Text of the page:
Denny Hamlin charged to the front from the sixth position with 13th laps left in Monday’s rain-postponed race and ended a 50-race winless streak in NASCAR’s Sprint Cup Series.
By Reid Spencer
Sporting News NASCAR Wire Service
LONG POND, Pa.— As it turned out, Denny Hamlin was right … but not without a struggle, and not without a heavy heart.
Having said Friday that he expected to win the Sunoco Red Cross Pennsylvania 500 at Pocono Raceway, Hamlin charged to the front from the sixth position with 13th laps left in Monday’s rain-postponed race and ended a 50-race drought in NASCAR’s Sprint Cup Series.
After beating Juan Pablo Montoya to the checkered flag by .869 seconds, Hamlin wept in victory lane, overcome with emotion in the aftermath of the recent deaths of his grandmother, Thelma Clark, and the mother of tire specialist Patrick Mullen at Joe Gibbs Racing.
“We’ve come close in a lot of races this year and come up short,” said Hamlin, who led a race-high 91 laps. “Definitely had some angels with us today. Patrick’s mom passed away—our tire guy—a couple weeks ago and my grandmother a few days ago.
“I was definitely driving aggressive out there, trying to do everything I could to get a win for them. It’s emotional. We had a dominant car with two heavy souls in our racecar today. I said in my mind that I wasn’t going to settle for anything less than a win. With every corner I went in, that was 120 percent.”
With the strongest car in the field car at the 2.5-mile triangular track, Hamlin passed Clint Bowyer for the lead off Turn 1 on Lap 191 of 200 and stayed in front the rest of the way. Montoya slipped past Bowyer for the second spot on Lap 192.
Bowyer finished third, followed by Sam Hornish Jr. and Kasey Kahne. Brian Vickers, Mark Martin, Jeff Gordon, Kurt Busch and Tony Stewart completed the top 10.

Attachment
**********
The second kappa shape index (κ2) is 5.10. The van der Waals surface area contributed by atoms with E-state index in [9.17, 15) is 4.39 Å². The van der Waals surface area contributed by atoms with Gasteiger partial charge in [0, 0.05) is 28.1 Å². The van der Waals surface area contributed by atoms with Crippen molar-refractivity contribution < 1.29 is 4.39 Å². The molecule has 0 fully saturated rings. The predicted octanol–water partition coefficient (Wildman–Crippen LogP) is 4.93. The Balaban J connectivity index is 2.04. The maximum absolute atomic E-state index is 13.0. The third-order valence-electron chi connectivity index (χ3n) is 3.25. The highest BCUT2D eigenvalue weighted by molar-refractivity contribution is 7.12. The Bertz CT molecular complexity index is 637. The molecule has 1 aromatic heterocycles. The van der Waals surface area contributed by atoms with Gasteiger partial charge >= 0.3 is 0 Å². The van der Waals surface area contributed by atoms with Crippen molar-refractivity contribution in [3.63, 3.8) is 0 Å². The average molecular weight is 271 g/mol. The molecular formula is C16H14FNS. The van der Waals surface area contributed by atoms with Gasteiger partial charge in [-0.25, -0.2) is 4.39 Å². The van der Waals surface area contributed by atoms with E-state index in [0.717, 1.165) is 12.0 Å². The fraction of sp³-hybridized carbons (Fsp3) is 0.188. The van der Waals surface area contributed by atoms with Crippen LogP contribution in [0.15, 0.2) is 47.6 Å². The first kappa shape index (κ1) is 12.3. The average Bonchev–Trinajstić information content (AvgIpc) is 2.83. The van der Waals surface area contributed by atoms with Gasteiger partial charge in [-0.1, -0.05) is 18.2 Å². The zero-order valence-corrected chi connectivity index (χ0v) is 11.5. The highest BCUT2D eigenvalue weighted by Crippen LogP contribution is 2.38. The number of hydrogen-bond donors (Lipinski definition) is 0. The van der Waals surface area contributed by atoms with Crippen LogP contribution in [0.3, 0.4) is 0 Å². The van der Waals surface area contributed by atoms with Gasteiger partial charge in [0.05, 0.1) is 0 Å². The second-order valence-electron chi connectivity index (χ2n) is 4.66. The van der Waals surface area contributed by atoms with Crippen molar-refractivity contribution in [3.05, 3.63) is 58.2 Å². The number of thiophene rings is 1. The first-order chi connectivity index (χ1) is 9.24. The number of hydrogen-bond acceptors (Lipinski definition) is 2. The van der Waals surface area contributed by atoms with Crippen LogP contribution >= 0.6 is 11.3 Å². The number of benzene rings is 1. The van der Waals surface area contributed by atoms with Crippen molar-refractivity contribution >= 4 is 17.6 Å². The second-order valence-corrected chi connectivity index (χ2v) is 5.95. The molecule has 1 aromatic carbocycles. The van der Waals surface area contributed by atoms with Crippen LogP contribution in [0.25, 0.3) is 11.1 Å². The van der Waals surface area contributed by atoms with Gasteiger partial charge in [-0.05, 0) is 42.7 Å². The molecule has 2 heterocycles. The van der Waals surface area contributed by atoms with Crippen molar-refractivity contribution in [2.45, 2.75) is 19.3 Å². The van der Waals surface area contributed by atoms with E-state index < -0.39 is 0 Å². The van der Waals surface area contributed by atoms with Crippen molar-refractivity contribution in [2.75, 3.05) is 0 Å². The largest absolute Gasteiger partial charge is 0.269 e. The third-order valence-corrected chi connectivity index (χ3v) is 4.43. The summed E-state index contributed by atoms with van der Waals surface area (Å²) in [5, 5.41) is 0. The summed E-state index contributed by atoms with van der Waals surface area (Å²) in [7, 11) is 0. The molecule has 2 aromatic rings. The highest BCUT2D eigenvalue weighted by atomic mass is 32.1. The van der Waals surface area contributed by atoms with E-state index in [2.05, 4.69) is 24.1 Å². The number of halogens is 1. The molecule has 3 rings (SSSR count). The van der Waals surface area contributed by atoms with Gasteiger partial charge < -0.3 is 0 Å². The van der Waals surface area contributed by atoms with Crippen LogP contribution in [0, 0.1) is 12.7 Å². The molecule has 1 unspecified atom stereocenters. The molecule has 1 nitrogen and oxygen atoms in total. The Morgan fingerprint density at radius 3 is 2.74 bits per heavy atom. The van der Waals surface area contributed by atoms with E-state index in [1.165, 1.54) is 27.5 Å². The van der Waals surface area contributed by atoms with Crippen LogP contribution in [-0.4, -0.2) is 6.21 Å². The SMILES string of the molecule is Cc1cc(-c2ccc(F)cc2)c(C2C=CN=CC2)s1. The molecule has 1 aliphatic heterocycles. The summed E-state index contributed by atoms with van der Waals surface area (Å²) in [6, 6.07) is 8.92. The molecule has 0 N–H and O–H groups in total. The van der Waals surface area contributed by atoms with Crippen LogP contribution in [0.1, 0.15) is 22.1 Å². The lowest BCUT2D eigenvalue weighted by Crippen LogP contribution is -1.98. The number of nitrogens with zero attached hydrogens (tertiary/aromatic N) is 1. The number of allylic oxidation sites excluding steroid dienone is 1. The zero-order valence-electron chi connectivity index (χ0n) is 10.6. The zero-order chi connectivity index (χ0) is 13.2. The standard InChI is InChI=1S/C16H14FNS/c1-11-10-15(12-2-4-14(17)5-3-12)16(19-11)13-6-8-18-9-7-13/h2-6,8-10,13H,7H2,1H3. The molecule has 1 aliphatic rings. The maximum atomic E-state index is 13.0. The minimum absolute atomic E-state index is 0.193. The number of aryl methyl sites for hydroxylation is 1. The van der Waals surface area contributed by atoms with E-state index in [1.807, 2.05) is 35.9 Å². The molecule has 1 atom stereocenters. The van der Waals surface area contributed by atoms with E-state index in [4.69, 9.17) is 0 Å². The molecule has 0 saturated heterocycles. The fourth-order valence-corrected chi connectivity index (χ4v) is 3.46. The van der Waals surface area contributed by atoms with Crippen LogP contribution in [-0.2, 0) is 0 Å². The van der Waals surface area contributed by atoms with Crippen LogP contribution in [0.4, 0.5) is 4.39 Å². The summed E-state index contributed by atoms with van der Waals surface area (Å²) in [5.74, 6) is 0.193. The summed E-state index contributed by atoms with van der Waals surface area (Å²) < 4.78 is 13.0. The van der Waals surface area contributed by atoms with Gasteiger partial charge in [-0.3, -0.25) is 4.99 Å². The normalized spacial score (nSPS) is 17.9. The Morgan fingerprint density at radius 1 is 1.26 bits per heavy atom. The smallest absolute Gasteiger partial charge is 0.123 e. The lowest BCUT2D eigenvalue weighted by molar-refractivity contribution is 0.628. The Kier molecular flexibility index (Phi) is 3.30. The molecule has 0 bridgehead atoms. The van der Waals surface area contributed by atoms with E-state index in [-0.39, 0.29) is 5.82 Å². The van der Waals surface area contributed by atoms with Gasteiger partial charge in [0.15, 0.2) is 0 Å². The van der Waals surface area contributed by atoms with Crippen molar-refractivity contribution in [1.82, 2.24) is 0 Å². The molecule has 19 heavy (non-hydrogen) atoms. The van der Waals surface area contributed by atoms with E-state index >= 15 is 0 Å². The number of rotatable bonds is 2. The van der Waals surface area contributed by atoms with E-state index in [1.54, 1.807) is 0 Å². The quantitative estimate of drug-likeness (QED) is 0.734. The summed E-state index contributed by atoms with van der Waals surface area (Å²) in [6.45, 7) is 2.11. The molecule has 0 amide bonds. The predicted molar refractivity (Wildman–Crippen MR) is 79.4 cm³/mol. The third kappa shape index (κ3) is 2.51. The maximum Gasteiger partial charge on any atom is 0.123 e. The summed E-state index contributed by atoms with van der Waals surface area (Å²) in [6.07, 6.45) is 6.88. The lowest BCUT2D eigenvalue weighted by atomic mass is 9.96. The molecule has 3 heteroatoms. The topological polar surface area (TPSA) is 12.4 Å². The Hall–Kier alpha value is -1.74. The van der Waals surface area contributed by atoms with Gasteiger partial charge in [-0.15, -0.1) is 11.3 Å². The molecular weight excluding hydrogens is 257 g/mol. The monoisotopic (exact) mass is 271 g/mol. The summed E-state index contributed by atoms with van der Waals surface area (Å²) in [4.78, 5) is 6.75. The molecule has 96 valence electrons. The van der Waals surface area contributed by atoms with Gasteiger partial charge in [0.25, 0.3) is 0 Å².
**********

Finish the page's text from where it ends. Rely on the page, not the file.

Starting from the rear after going to a backup car—the result of a wreck in Saturday’s practice—Stewart rallied to salvage his ninth straight top-10 finish but saw his string of top fives end at five. Nevertheless, the Cup points leader expanded his lead in the standings to 197 over second-place Jimmie Johnson, who bounced back from a succession of problems to finish 13th.
The second-place finish was a tonic for Montoya, who had a dominant run the previous week at Indianapolis squelched by a pit-road speeding penalty. Good fortune in the pits helped Montoya at Pocono, when Robby Gordon and David Stremme crashed off Turn 2 moments after Montoya and Hornish had made their final pit stops on Lap 165.
When the rest of the contenders stopped under caution on Lap 167, Montoya and Hornish stayed out, along with Bowyer and Scott Speed, who both had pitted on Lap 158.
“Restarts made it interesting,” Montoya said. “I told (the team), I think we have a car that can win the race. I think the biggest thing was where the 11 (Hamlin) was going to be. I thought I had a car fast enough to hold (off the) 11. I got hit in the last restart, and he passed me.
“I don’t know. Ifs and buts out, my goal is making the Chase. That’s the bigger picture. If I make the Chase, they won’t remember this guy won the race, this one didn’t. The 18 (16th-place finisher Kyle Busch) won three races this year. … You know what I mean? They won’t be talking that he won three races (if he doesn’t make the Chase).”
In fact, Busch gained a position to 13th in the standings at the expense of David Reutimann, who ran 29th after a bump from Hamlin sent him spinning down the frontstretch on Lap 175 (Reutimann fell three spots to 16th). But Busch trails Greg Biffle (15th Monday) by 101 points with five races left before the field for the Chase for the NASCAR Sprint Cup is set Sept. 12 at Richmond.